Math in the Media 0699

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Tony Phillips' Take on Math in the Media A monthly survey of math news |

*June 1999*

- Written in stone
- "Mathematical genius Kurt Gödel"
- Unreadable but irresistible
- "For math whizzes, victory equals respect"
- "Brain's Math Machine Traced to 2 Circuits"
- Math on the Web in MathML soon?

Written in stone. The equations giving the hyperbolic structure for the complement of the Figure-8 knot, and its volume in the hyperbolic metric, are engraved on the base of the sculpture "Figure-8 Knot Complement CMI" by Helaman Ferguson. The piece was unveiled by the sculptor

Images ©Clay Mathematics Institute; used with permission.

at the public inauguration on May 10 of the Clay Mathematics Institute, a new institution in Cambridge, Massachusetts, dedicated to furthering "the beauty, power, and universality of mathematical thinking."

"Mathematical genius Kurt Gödel" is the subject of an article in the June 1999 *Scientific American*. John W. Dawson, Jr., the logician who catalogued Gödel's papers at the Institute for Advanced Study, tells the story of Gödel's life and his struggle with mental illness. Dawson gives an account of Gödel's most famous discoveries on completeness and incompleteness. This is the mathematician who proved that there are true statements about the natural numbers which are not provable: for any reasonable set of axioms which describe the natural numbers there must exist statements which are true but which cannot be deduced from those axioms. "Gödel ... saw his incompleteness theorems not as demonstrating the inadequacy of the axiomatic method but as showing that the derivation of theorems cannot be completely mechanized. He believed they justified the role of intuition in mathematical research." Web resources on Gödel include a page at The Exploratorium and an interesting piece Kurt Gödel in Blue Hill by Peter Suber, philosophy professor at Earlham College.

Unreadable but irresistible. Sales of *Principia Mathematica* have soared recently after it was voted one (number 23 to be exact) of the 100 greatest nonfiction books of the 20th century. This is reported in the May 31 *New Yorker*, in a "Talk of the Town" item by John Cassidy. And unnecessary: "People don't need to read it because the important things in it have been done more clearly elsewhere," according to NYU mathematical philosopher Hartry Field, quoted by Cassidy. A good reference on Russell and Whitehead and the context of their work is Stanley Burris at the University of Waterloo. Cassidy concludes, referring to Gödel's incompleteness theorems (which came some 20 years later and showed that Russell and Whitehead's goal of a complete axiomatic derivation of mathematics was impossible), "Logic, even in the hands of figures as brilliant as Whitehead and Russell, has its limits. Book marketing, it appears, doesn't."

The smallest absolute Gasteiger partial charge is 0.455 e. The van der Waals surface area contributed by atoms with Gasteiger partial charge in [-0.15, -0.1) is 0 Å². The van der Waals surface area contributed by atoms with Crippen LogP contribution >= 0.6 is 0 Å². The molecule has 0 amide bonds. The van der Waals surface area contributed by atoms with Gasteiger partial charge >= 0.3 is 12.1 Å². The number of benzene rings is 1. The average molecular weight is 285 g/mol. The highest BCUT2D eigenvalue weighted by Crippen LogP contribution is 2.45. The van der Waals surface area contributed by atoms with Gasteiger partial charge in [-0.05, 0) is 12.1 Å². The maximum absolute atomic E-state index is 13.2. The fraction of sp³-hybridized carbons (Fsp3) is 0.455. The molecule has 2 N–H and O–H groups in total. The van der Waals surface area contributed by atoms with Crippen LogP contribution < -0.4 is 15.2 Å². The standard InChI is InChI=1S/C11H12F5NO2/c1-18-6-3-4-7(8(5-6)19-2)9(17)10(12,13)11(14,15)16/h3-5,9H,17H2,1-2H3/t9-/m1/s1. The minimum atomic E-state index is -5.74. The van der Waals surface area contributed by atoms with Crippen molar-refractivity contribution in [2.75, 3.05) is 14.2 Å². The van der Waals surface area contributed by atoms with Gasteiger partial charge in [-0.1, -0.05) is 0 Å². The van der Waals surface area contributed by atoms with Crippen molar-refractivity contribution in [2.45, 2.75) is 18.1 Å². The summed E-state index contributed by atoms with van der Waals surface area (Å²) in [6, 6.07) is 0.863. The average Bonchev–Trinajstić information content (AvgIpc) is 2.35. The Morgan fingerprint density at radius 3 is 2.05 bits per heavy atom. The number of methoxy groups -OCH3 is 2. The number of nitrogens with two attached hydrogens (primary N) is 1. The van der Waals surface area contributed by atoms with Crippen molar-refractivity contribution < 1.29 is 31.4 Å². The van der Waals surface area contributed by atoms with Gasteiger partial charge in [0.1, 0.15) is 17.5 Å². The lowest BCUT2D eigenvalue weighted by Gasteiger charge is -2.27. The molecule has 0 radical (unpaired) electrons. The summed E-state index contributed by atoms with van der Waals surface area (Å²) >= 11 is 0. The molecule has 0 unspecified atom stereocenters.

"I've been in schools where ... the results of the math team are announced with the same pride as the results of the football team." -- Glenda Lappan, NCTM President, quoted in the May 24 *Boston Globe*. The piece, "For math whizzes, victory equals respect" by Hermione Malone, was prompted by a Massaschsetts team of eighth-graders winning first place at the Mathcounts national championship in Washington, and two Massachusetts high school students placing among the eight top contestants in the USA Mathematical Olympiad and thereby winning a trip to the International Mathematical Olympiad in Romania next July. The teachers see the competitions as a way to start to redress US students' lag with respect to their ``economic counterparts'' by making it "OK for kids to be smart in math." Evagrio Mosca, the Mathcounts team coach, is quoted as saying that competition "takes the stigma away from enjoying math ..." The one student interviewed, IMO contestant Paul Valiant of Milton Academy, mentioned as rewards the learning experience and the chance to meet other competitors: "It's a good group of friends."

"Brain's Math Machine Traced to 2 Circuits" was the* New York Times*' take on a report in the May 7 *Science* by Sebastien Dehaene, Elizabeth Spelke, and their collaborators at INSERM (Orsay, France) and at MIT. The report, "Sources of Mathematical Thinking: Behavioral and Brain-Imaging Evidence," demonstrates that there are at least two different loci in the brain involved in arithmetic, and that the two loci do different things:

Brain surface potentials associated to exact and approximate calculation. Images © S. Dehaene, INSERM U. 334, Service Hospitalier Frederic Joliot, CEA/DSV, Orsay, France; used with permission.

Exact calculation is accompanied by a "large and strictly left-lateralized activation in the left inferior frontal lobe," while approximate calculation tasks activate a region in the bilateral inferior parietal lobule which is not involved in exact calculation. More details in this month's a href="/featurecolumn/archive/mi1.html">column.

Math on the Web in MathML soon? Pages like this which include mathematical equations have a problem: only the most elementary expressions can be coded in HTML. Ralph Youngen's Toward a Mathematical Markup Language appeared in the *Notices* in October, 1997. Now the Mozilla project has begun work on MathML. The promise is that Netscape Navigator 5 running its Gecko layout engine will be 100% compliant to the standards of the World Wide Web Consortium, including MathML. [Update, July 2019: HTML5 has been up and running for a while now. See this useful "cheat sheet" suggested by Ray Hobbs.]

*-Tony Phillips
SUNY at Stony Brook*